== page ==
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Health & Wellness

Karen & Vanessa on Nutrition

What You Need to Know: 

Our UK Health & Wellness nutrition experts are registered dietitians, Karen Bryla McNees and Vanessa Oliver, and they regularly share their knowledge and insights with the UK community through articles in Healthy You, programs, events and one-on-one consults. UK employees can schedule a free nutrition consult to learn more about how to meet individual health goals related to nutrition. Learn more about nutrition consults »

 Karen Bryla McNees, Ed.D., R.D.
 Wellness Dietitian
 k.brylamcnees@uky.edu
 Karen's bio

 Vanessa Oliver, M.S., R.D., L.D.
 Wellness Specialist
 Vanessa.Oliver@uky.edu
 Vanessa's Bio

 

Insights by Topic

Dietary Recommendations

Pregnancy & Nutrition

Sugar

Weight Loss

Ask the Expert: Food Guide Pyramid replaced by MyPlate

by UK Health & Wellness Specialist Vanessa Oliver, M.S., R.D., L.D.

Q: I heard that the Food Guide Pyramid has been replaced by MyPlate. Can you tell me what it is and how I should use it?

A: In June of 2011, the US Department of Agriculture unveiled a new nutrition guide designed to help Americans eat a more healthful diet. It was designed to replace the MyPyramid tool, which was criticized for being overly confusing. 

What are the main messages you should take away from MyPlate? Read more »

Ask the Expert: Dieting While Breasfeeding?

by UK Health & Wellness Dietitian Karen Bryla McNees, Ed.D., R.D.

Q: I am breastfeeding, but want to lose weight. Can I diet while breastfeeding?
 
A: Congratulations on your decision to breastfeed! Yes, it is possible to safely lose weight while also providing enough breast milk for your little one. Here are some basic principles to get you started:

  • It's best to wait about two months after your baby is born to begin making conscious efforts to lose weight. This gives your body enough time to successfully establish a healthy milk supply that is less likely to be adversely affected if your caloric intake is restricted. Breastfeeding your baby burns 200-500 calories per day (above what you needed to maintain your pre-pregnancy weight) -- so keep in mind that even without a weight loss program you are burning extra calories. Read more »

Ask the Expert: Is High Fructose Corn Syrup the Same as Sugar?

by UK Health & Wellness Dietitian Karen Bryla McNees, Ed.D., R.D.

Q: For years, I've heard that high fructose corn syrup is bad. Now I'm seeing commercials that say it's processed by the body just like table sugar. What is the truth?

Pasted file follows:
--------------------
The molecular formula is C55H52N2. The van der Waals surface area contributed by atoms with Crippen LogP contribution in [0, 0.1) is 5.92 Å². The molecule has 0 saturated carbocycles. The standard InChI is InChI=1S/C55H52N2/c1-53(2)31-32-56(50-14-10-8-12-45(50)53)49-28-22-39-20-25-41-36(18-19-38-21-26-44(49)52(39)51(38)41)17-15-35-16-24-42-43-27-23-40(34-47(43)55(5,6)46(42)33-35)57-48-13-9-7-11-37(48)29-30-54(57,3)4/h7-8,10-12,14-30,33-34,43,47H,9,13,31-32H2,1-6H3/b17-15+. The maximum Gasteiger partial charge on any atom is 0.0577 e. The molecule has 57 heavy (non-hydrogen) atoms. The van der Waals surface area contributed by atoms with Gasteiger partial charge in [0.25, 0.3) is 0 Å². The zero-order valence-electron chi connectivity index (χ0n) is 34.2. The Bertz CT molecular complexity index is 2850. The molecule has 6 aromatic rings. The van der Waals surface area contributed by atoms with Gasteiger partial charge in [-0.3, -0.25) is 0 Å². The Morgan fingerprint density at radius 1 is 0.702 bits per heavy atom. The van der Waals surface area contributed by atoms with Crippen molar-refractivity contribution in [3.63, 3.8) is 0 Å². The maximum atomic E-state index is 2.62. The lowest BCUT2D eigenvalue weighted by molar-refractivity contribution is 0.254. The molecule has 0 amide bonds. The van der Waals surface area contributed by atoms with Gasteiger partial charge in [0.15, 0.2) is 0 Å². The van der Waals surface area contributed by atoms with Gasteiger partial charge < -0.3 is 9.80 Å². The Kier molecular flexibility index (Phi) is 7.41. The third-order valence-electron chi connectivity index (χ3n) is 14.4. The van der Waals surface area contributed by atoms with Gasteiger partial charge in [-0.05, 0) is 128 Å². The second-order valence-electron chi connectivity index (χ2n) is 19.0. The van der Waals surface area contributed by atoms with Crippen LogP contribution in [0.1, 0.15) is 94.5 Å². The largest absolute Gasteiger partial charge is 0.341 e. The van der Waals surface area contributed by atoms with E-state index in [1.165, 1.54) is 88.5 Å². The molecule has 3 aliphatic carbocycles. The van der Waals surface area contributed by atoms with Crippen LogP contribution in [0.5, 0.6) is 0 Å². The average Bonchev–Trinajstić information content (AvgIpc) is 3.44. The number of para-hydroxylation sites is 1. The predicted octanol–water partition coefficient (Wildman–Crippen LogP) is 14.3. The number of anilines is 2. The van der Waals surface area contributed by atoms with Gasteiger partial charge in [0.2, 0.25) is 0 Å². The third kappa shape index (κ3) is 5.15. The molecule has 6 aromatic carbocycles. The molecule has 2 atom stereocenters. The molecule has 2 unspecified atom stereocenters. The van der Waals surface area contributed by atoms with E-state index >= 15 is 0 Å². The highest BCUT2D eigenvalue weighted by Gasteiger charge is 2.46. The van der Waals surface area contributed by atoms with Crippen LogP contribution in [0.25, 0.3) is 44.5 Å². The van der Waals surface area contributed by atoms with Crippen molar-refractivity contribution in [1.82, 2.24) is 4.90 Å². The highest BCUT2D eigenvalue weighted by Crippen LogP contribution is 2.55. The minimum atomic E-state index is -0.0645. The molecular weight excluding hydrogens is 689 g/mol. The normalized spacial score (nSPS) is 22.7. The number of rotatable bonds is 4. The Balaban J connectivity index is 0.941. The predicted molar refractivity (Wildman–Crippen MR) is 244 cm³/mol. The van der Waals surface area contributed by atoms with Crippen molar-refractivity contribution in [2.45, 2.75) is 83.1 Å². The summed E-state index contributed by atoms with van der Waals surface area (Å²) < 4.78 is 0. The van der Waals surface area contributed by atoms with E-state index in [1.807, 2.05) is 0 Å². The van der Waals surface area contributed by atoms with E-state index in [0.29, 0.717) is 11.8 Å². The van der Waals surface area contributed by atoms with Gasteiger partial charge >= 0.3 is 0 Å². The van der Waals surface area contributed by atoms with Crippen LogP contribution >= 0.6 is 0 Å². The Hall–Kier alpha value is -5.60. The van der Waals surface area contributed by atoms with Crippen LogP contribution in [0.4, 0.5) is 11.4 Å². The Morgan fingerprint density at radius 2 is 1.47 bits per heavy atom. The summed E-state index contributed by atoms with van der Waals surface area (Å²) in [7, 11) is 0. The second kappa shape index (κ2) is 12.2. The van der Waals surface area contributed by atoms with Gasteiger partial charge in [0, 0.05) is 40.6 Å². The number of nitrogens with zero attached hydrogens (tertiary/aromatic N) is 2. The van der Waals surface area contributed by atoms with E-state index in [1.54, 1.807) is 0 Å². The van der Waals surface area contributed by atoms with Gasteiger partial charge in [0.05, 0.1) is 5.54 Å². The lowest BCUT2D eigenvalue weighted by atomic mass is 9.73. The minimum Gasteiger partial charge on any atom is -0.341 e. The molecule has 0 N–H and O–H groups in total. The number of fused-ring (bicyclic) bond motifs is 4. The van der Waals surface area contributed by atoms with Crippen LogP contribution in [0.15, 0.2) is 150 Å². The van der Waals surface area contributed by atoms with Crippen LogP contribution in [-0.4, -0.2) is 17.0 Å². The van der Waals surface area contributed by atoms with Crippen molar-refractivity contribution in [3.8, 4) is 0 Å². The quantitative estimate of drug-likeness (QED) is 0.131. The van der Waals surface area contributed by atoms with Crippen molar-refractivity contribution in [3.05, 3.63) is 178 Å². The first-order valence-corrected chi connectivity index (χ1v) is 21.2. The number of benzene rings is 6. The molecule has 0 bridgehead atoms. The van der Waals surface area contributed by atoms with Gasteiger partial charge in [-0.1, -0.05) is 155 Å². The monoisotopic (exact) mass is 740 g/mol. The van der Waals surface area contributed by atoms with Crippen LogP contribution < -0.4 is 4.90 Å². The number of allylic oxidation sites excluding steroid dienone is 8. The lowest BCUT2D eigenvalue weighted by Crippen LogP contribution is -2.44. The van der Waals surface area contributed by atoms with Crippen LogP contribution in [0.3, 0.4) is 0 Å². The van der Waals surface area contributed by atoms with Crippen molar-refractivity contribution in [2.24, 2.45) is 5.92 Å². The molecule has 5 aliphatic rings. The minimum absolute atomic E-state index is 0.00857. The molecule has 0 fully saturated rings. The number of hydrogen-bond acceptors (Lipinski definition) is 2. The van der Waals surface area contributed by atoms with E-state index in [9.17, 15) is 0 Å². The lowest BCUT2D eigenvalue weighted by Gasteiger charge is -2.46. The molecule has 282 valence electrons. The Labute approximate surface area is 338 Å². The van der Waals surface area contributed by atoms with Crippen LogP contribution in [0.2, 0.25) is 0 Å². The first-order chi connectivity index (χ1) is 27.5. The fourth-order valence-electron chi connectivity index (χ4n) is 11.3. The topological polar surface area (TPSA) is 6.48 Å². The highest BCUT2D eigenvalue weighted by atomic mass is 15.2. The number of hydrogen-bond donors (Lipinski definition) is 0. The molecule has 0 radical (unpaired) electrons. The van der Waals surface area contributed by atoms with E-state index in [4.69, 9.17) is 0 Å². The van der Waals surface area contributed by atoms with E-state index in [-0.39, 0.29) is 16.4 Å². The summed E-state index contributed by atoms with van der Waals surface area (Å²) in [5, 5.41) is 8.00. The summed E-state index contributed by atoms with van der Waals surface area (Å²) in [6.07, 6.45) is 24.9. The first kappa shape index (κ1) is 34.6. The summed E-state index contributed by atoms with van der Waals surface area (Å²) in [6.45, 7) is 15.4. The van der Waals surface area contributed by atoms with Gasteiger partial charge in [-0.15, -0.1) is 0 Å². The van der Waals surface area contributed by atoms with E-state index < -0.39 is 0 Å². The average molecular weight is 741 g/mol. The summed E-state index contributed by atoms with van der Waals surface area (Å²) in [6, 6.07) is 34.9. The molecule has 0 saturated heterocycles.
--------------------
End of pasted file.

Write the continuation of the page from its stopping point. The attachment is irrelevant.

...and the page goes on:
A: High fructose corn syrup (HFCS) is a calorie-providing sweetner used to sweeten foods and beverages, particularly processed and store-bought foods. HFCS is a desirably food ingredient for food manufacturers because it is equally as sweet as table sugar, blends well with other foods, helps foods to maintain a longer shelf life and is less expensive (due to government subsidies on corn) than other sweetners. Read more »

Ask the Expert: Big Loser vs. Little Loser

by UK Health & Wellness Dietitian Karen Bryla McNees, Ed.D., R.D.

Q: I am determined to lose weight this year by eating more healthy foods and limiting my calorie intake. I also workout for at least 30 minutes every day. I'm discouraged that I'm only losing about one pound a week. Is that normal? I see people on television losing huge amounts every week. Am I doing something wrong? 

A: Congratulations on your determination to pursue a healthier lifestyle! It sounds like you have a sensible approach to weight loss -- eat more healthfully, cut back on calories, and make time for exercise! With the success of show s such as "The Biggest Loser," it is understandable that people trying to lose weight are discouraged w hen they see contestants losing those big numbers every w eek. This is the exception, not the rule! Read more »

Ask the Expert: Daily Sugar Intake

by UK Health & Wellness Dietitian Karen Bryla McNees, Ed.D., R.D.

Q: I recently read that the American Heart Association recommends cutting sugar intake dramatically - no more than 6 teaspoons of added sugar daily for women, and for men no more than 9 teaspoons. What does a teaspoon of sugar equal in calories or grams? What are some easy ways to cut back?
 
A:
While not directly related to heart disease, added sugars do contribute to being over weight and obesity. Foods w ith added sugars tend to be high in calories and low in nutrients and often replace more nutrient rich foods (drinking soda instead of milk). Six teaspoons of sugar equals 100 calories and 25 grams (equal to ½ cup of ice cream) w hile 9 teaspoons equals 150 calories and 38 grams (equal to one can of soda). To put this in perspective, consider that the average American consumes 22 teaspoons, or 355 calories, of added sugars per day. Read more »

Ask the Expert: Smart Choices?

by UK Health & Wellness Dietitian Karen Bryla McNees, Ed.D., R.D.

Q: I’m seeing the Smart Choices label on more and more packaged foods these days. What does that label mean and am I really making a smart choice by choosing those foods that carry it?

A: The Smart Choices Program is a universal nutritional ranking system designed to help consumers identify the healthiest foods with a logo that appears on the front of food packaging. It is the first industry-wide front-of-packaging initiative to identify healthy food choices. Specific qualifying criteria are used across 19 product categories and attention is paid to both nutrients that should be limited, such as sugar, sodium, and saturated fat, as well as nutrients that should be encouraged, such as fiber and calcium. Read more »